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Gentle cancer treatment using nanoparticles works

Date:
August 3, 2016
Source:
University of Copenhagen - Niels Bohr Institute
Summary:
Cancer treatments based on laser irridation of tiny nanoparticles that are injected directly into the cancer tumor are working and can destroy the cancer from within. Researchers have developed a method that kills cancer cells using nanoparticles and lasers. The treatment has been tested on mice and it has been demonstrated that the cancer tumors are considerably damaged.
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The images show PET scans of a mouse with a large tumor (by the white arrow). The tumor is treated with nanoparticles, which are injected directly into the tumor and are then flashed with near infrared laser light. The laser light heats the nanoparticles, thus damaging or killing the cancer cells (red arrows).
Credit: Kamilla Nørregaard and Jesper Tranekjær Jørgensen, Panum Inst.

Cancer treatments based on laser irridation of tiny nanoparticles that are injected directly into the cancer tumor are working and can destroy the cancer from within. Researchers from the Niels Bohr Institute and the Faculty of Health Sciences at the University of Copenhagen have developed a method that kills cancer cells using nanoparticles and lasers. The treatment has been tested on mice and it has been demonstrated that the cancer tumors are considerably damaged. The results are published in the scientific journal, Scientific Reports.

Traditional cancer treatments like radiation and chemotherapy have major side affects, because they not only affect the cancer tumors, but also the healthy parts of the body. A large interdisciplinary research project between physicists at the Niels Bohr Institute and doctors and human biologists at the Panum Institute and Rigshospitalet has developed a new treatment that only affects cancer tumors locally and therefore is much more gentle on the body. The project is called Laser Activated Nanoparticles for Tumor Elimination (LANTERN). The head of the project is Professor Lene Oddershede, a biophysicist and head of the research group Optical Tweezers at the Niels Bohr Institute at the University of Copenhagen in collaboration with Professor Andreas Kjær, head of the Cluster for Molecular Imaging, Panum Institute.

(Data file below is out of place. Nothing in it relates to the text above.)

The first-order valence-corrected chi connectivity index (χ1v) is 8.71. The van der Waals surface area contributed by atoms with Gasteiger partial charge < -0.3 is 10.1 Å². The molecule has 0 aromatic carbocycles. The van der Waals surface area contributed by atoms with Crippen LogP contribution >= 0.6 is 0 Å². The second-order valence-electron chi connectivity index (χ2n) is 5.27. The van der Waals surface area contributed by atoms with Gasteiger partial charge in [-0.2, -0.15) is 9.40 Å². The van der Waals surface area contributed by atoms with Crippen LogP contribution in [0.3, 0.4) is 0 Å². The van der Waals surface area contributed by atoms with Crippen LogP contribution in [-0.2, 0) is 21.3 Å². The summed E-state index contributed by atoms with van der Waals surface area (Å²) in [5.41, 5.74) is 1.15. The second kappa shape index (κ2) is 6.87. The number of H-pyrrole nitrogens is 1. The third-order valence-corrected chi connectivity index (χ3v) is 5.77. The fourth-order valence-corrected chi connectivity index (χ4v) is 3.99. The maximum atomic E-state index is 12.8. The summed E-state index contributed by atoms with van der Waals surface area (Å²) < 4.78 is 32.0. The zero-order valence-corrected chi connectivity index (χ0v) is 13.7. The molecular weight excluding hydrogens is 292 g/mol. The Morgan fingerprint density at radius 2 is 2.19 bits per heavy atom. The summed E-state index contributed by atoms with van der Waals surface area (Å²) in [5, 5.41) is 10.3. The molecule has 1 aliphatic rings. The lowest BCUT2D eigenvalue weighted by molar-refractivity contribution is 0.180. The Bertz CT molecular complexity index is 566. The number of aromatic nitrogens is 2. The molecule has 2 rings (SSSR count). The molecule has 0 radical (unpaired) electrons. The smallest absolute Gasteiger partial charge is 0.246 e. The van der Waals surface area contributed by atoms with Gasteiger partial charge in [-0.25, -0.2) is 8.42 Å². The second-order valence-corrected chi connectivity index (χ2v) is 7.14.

After experimenting with biological membranes, the researchers have now tested the method on living mice. In the experiments, the mice are given cancer tumors of laboratory cultured human cancer cells.

"The treatment involves injecting tiny nanoparticles directly into the cancer. Then you heat up the nanoparticles from outside using lasers. It is a strong interaction between the nanoparticles and the laser light, which causes the particles to heat up. What then happens is that the heated particles damage or kill the cancer cells," explains Lene Oddershede.

Design and effect

The small nanoparticles are between 80 and 150 nanometers in diameter (a nanometer is a millionth of a millimeter). The tested particles consist of either solid gold or a shell structure consisting of a glass core with a thin shell of gold around it. Some of the experiments aimed to find out which particles are most effective in reducing tumors.

"As physicists we have great expertise in the interaction between light and nanoparticles and we can very accurately measure the temperature of the heated nanoparticles. The effectiveness depends on the right combination between the structure and material of the particles, their physical size and the wavelength of the light," explains Lene Oddershede.

The experiments showed that the researchers got the best results with nanoparticles that were 150 nanometers in size and consisted of a core of glass coated with gold. The nanoparticles were illuminated with near-infrared laser light, which is the best at penetrating through the tissue. In contrast to conventional radiation therapy, the near-infrared laser light causes no burn damage to the tissue that it passes through. Just an hour after the treatment, they could already directly see with PET scans that the cancer cells had been killed and the effect continued for at least two days after the treatment.

"Now we have proven that the method works. In the longer term, we would like the method to work by injecting the nanoparticles into the bloodstream, where they end up in the tumors that may have metastasized. With the PET scans we can see where the tumors are and irridate them with lasers, while also effectively assessing how well the treatment has worked shortly after the irradiation. In addition, we will coat the particles with chemotherapy, which is released by the heat and which will also help kill the cancer cells," explains Lene Oddershede.


Story Source:

Materials provided by University of Copenhagen - Niels Bohr Institute. Note: Content may be edited for style and length.


Journal Reference:

  1. Jesper Tranekjær Jørgensen, Kamilla Norregaard, Pengfei Tian, Poul Martin Bendix, Andreas Kjaer, Lene B. Oddershede. Single Particle and PET-based Platform for Identifying Optimal Plasmonic Nano-Heaters for Photothermal Cancer Therapy. Scientific Reports, 2016; 6: 30076 DOI: 10.1038/srep30076

Cite This Page:

University of Copenhagen - Niels Bohr Institute. "Gentle cancer treatment using nanoparticles works." ScienceDaily. ScienceDaily, 3 August 2016. <www.sciencedaily.com/releases/2016/08/160803103750.htm>.
University of Copenhagen - Niels Bohr Institute. (2016, August 3). Gentle cancer treatment using nanoparticles works. ScienceDaily. Retrieved February 19, 2017 from www.sciencedaily.com/releases/2016/08/160803103750.htm
University of Copenhagen - Niels Bohr Institute. "Gentle cancer treatment using nanoparticles works." ScienceDaily. www.sciencedaily.com/releases/2016/08/160803103750.htm (accessed February 19, 2017).